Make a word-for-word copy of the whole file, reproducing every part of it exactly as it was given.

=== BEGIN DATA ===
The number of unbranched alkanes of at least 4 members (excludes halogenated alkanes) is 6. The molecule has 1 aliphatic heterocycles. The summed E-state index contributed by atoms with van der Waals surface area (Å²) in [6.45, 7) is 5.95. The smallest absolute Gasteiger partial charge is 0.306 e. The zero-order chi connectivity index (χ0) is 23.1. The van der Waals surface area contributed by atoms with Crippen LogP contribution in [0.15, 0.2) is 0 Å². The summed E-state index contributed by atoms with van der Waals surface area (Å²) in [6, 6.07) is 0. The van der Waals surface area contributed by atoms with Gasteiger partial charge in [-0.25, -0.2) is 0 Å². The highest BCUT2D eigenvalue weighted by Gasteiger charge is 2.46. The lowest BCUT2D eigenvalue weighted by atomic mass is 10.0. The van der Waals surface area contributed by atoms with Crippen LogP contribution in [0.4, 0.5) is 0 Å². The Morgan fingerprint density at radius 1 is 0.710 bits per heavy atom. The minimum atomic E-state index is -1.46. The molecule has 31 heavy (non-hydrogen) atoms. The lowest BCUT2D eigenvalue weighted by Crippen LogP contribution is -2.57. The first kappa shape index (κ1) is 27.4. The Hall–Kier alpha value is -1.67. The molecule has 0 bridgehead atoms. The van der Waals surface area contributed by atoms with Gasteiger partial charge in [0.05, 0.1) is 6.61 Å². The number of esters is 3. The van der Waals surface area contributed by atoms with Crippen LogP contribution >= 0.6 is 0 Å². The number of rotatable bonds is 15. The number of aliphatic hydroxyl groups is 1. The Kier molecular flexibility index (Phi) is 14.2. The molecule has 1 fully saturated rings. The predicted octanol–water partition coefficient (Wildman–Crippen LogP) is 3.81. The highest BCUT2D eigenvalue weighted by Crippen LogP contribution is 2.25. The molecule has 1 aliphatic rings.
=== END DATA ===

The number of unbranched alkanes of at least 4 members (excludes halogenated alkanes) is 6. The molecule has 1 aliphatic heterocycles. The summed E-state index contributed by atoms with van der Waals surface area (Å²) in [6.45, 7) is 5.95. The smallest absolute Gasteiger partial charge is 0.306 e. The zero-order chi connectivity index (χ0) is 23.1. The van der Waals surface area contributed by atoms with Crippen LogP contribution in [0.15, 0.2) is 0 Å². The summed E-state index contributed by atoms with van der Waals surface area (Å²) in [6, 6.07) is 0. The van der Waals surface area contributed by atoms with Gasteiger partial charge in [-0.25, -0.2) is 0 Å². The highest BCUT2D eigenvalue weighted by Gasteiger charge is 2.46. The lowest BCUT2D eigenvalue weighted by atomic mass is 10.0. The van der Waals surface area contributed by atoms with Crippen LogP contribution in [0.4, 0.5) is 0 Å². The Morgan fingerprint density at radius 1 is 0.710 bits per heavy atom. The minimum atomic E-state index is -1.46. The molecule has 31 heavy (non-hydrogen) atoms. The lowest BCUT2D eigenvalue weighted by Crippen LogP contribution is -2.57. The first kappa shape index (κ1) is 27.4. The Hall–Kier alpha value is -1.67. The molecule has 0 bridgehead atoms. The van der Waals surface area contributed by atoms with Gasteiger partial charge in [0.05, 0.1) is 6.61 Å². The number of esters is 3. The van der Waals surface area contributed by atoms with Crippen LogP contribution >= 0.6 is 0 Å². The number of rotatable bonds is 15. The number of aliphatic hydroxyl groups is 1. The Kier molecular flexibility index (Phi) is 14.2. The molecule has 1 fully saturated rings. The predicted octanol–water partition coefficient (Wildman–Crippen LogP) is 3.81. The highest BCUT2D eigenvalue weighted by Crippen LogP contribution is 2.25. The molecule has 1 aliphatic rings.